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by Danielle Fox, DPT

In the last few years, PRP injections have been in the headlines as a new injection used by professional athletes and weekend warriors alike to improve healing after injury. What are these injections and do they really work?

PRP injections have been around since the mid 1990’s when surgeons began to use this injection for bone healing following spine surgery and tissue healing following plastic surgery. Now many athletes and orthopedic patients are inquiring about these injections to assist in healing following surgery to many joints such as the ankle and knee as well as conditions such as Achilles tendonitis and patellar tendonitis. Tiger Woods and Hines Ward have made headlines for utilizing such injections before winning important matches and games.

PRP stands for platelet rich plasma. It is obtained from the patient by drawing about 30 milliliters of blood and putting it through a centrifuge to separate out the different components of blood. The plasma is then injected back into the patient directly to the area of injury.

How does this help heal the injury? Many types of conditions where a PRP injection would be used are a chronic overuse injury such as Achilles tendonitis or patellar tendonitis. With these types of injuries there are often microscopic tears in the tendon, but these tissues don’t have a great blood supply making it difficult for oxygen and nutrients to reach the tendon. The PRP injection will stimulate growth and healing to the tendon/tissue injured. The platelet rich plasma naturally contains the body’s own growth factors and nutrients to give a “healing boost” to the area.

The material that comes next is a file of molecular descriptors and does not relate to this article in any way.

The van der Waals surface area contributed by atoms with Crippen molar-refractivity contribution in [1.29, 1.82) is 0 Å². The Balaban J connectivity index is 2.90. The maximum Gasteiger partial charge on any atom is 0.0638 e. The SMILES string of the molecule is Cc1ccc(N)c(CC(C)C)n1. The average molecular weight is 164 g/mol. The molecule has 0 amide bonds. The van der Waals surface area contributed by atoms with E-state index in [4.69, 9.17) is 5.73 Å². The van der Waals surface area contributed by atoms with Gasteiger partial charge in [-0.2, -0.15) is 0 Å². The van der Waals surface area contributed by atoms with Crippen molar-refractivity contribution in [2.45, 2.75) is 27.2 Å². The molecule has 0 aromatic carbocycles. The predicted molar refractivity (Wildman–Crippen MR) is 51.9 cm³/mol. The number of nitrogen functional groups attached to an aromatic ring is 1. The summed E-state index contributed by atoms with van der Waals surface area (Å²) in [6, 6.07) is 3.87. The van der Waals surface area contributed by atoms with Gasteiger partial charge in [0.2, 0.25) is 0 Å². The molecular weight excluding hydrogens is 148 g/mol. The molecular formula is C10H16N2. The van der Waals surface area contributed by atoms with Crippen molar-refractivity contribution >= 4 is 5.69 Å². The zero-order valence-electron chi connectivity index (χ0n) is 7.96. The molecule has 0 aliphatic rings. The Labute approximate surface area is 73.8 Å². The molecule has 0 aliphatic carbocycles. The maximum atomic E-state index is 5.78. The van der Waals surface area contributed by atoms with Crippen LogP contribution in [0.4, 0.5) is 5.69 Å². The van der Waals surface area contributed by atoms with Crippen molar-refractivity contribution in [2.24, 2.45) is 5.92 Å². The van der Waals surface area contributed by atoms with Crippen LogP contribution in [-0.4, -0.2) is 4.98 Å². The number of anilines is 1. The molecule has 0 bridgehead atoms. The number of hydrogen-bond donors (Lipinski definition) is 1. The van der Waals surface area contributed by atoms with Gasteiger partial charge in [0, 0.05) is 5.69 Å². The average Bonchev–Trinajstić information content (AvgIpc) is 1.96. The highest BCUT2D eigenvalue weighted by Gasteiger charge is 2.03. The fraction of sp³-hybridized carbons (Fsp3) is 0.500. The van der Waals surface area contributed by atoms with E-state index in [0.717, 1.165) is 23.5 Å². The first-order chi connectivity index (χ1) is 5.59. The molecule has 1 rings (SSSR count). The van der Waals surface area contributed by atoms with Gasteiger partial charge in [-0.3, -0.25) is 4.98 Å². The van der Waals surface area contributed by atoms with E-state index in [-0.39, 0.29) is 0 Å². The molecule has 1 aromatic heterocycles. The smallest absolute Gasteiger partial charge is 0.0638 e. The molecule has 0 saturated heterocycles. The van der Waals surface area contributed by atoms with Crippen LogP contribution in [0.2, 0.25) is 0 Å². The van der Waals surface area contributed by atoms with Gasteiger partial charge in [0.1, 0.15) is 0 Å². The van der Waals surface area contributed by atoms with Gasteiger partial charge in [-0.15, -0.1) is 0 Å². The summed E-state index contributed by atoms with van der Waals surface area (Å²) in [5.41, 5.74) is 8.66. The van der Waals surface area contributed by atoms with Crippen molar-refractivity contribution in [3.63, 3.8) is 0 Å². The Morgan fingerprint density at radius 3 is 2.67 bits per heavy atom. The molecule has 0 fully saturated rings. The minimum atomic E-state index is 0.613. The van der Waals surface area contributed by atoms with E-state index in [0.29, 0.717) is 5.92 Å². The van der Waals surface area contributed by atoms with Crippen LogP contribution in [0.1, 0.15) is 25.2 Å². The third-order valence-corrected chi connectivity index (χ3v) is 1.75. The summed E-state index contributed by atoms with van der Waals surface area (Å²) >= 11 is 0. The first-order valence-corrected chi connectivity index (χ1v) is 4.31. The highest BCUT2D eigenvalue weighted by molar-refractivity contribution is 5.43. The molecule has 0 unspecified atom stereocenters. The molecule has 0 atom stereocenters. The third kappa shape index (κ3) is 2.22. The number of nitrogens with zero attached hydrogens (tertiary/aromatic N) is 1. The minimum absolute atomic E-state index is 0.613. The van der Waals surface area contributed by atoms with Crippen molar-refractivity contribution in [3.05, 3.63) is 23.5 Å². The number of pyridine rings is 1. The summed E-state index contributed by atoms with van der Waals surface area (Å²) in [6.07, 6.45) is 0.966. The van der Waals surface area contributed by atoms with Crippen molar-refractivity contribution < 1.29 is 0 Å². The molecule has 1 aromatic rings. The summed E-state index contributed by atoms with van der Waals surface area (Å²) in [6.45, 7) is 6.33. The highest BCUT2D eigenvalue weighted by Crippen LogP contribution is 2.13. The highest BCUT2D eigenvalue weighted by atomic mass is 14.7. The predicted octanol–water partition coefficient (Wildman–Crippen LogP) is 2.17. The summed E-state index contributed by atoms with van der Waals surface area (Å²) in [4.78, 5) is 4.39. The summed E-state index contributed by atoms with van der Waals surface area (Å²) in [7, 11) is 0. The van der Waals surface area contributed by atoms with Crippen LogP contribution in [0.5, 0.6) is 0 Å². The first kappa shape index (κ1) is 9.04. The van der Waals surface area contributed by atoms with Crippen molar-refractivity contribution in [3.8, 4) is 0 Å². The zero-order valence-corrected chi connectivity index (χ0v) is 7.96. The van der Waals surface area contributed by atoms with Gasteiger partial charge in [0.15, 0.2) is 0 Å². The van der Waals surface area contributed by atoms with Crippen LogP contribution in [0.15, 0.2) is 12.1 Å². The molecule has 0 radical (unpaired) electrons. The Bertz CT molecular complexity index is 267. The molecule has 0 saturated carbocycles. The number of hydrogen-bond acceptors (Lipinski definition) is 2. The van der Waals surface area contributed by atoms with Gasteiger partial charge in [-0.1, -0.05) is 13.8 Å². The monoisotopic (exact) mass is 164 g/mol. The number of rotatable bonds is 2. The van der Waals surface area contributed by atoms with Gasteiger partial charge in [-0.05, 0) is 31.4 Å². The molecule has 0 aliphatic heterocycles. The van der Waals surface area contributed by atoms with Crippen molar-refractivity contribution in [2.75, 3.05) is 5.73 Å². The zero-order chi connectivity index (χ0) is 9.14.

What is the dose and how often are the injections given? Right now there is no rubric for how much PRP to inject or how often. Some patients are injected once while others are given two to three injections over the span of several weeks. This can depend on area of injury as well as nature of injury. The 30 milliliters of blood drawn gives the centrifuge enough to work with to separate out the plasma, only the plasma is injected back into the body.

Do studies prove this works? I feel this question is the trickiest question in terms of “evidence based practice”. It is very difficult to perform random, blind, placebo effect compared trials. In trials performed so far the model has been to take a sample of people with a certain injury such as Achilles tendonitis and provide them with PRP injection to assess for progress. These studies have shown good evidence to support the injections. Personally, I believe healing in the human body is never due to just one factor. If something like PRP can be added to other treatments in assisting a patient to heal, and the patient does heal more efficiently and effectively then it is a valid treatment option.

One downside to these injections is that almost no insurance company is going to pay for these injections. This is due in part to the lack of “random clinical trials with placebo comparison”.

To sum it all up, these injections are safe when administered appropriately with very few side effects. If the injection doesn’t help, it won’t hurt either. It may be a good topic for discussion with your doctor to see if these injections would be a viable treatment option for you.

Dr. Fox is a Physical Therapist at Boston Sports Medicine